Tory leadership hopeful Boris Johnson has been criticised for remarks made at a hustings in Darlington on Friday. His own sister author Rachel Johnson mocked him for his claims that he wanted immigrants to “feel British” and speak English at home, stating that she did not know what he meant by this because “we spoke ancient Greek at home.”
“I want everybody who comes here and makes their lives here to be and to feel British, that’s the most important thing, and to learn English,” he said. “And too often there are parts of our country, and parts of London still and other cities as well, where English is not spoken by some people as their first language, and that needs to be changed and people need to be allowed to take part in the economy and in society in the way that that shared experience would allow.”
Gaelic-speaking SNP MP Angus MacNeil immediately criticised these comments, and said on Twitter: “Boris is just moronic and clueless.”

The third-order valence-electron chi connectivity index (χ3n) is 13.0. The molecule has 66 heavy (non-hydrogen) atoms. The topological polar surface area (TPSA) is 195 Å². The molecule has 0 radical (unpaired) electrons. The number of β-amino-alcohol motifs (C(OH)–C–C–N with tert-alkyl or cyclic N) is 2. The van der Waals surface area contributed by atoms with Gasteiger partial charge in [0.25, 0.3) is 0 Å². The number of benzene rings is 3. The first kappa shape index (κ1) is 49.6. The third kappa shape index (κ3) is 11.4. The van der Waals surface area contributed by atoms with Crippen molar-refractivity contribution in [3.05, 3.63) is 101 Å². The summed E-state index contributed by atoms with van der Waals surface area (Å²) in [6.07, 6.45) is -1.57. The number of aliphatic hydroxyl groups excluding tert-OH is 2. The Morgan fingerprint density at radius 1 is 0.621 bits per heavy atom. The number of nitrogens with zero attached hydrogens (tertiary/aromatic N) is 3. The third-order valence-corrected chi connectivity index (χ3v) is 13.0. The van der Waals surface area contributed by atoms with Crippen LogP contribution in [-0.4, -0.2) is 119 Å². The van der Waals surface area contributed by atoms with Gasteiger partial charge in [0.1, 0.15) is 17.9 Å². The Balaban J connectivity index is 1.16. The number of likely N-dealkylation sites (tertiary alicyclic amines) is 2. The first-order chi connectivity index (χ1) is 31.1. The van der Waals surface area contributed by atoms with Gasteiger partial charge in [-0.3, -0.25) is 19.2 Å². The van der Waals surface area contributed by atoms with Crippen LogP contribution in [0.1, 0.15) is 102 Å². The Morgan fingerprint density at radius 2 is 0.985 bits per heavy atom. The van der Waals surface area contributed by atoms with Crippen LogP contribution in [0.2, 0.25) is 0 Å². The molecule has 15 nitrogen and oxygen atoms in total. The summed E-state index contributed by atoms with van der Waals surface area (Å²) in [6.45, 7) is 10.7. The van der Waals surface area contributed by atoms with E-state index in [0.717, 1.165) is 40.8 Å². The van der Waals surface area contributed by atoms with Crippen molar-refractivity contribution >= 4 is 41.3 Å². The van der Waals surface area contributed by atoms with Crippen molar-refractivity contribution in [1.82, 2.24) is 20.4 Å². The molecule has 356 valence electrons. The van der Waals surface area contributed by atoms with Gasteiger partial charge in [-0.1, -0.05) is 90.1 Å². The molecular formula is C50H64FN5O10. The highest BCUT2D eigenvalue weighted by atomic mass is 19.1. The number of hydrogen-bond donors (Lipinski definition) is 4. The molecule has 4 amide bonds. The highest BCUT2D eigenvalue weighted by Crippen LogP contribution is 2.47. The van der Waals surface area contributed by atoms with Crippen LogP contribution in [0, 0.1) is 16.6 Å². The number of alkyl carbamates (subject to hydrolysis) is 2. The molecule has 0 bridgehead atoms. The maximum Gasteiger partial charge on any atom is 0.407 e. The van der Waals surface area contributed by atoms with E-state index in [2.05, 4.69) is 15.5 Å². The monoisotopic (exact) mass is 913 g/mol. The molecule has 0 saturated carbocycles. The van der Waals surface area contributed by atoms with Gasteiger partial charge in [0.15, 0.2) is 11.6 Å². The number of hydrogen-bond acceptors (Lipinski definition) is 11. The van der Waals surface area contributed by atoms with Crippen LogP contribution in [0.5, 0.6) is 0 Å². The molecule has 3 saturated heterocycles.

Mr Johnson denied insulting Welsh-speaking communities and said he wanted them to speak English “as well” as their first language. He said: “I love Welsh. I once gave a whole speech in Welsh.
“(Welsh speakers) should learn to speak English as well. But I’m very keen we should get up to our target of a million Welsh speakers.”
Rachel Johnson tweeted: “We spoke Ancient Greek at home I genuinely don’t know what he’s on about.”
While the parents of NY-born Boris Johnson were British, his maternal great-grandfather was Circassian-Turkish journalist Ali Kemal, a secular muslim, and Johnson’s mother was also the granddaughter of Russian Jewish palaeographer Elias Avery Lowe and his maternal great-grandfather was a Lithuanian Jew and Orthodox Jewish rabbi. His paternal ancestry was English and French. In reference to his ancestry, Boris has described himself as a “one-man melting pot” thanks to a combination of Muslims, Jews and Christians in his family history.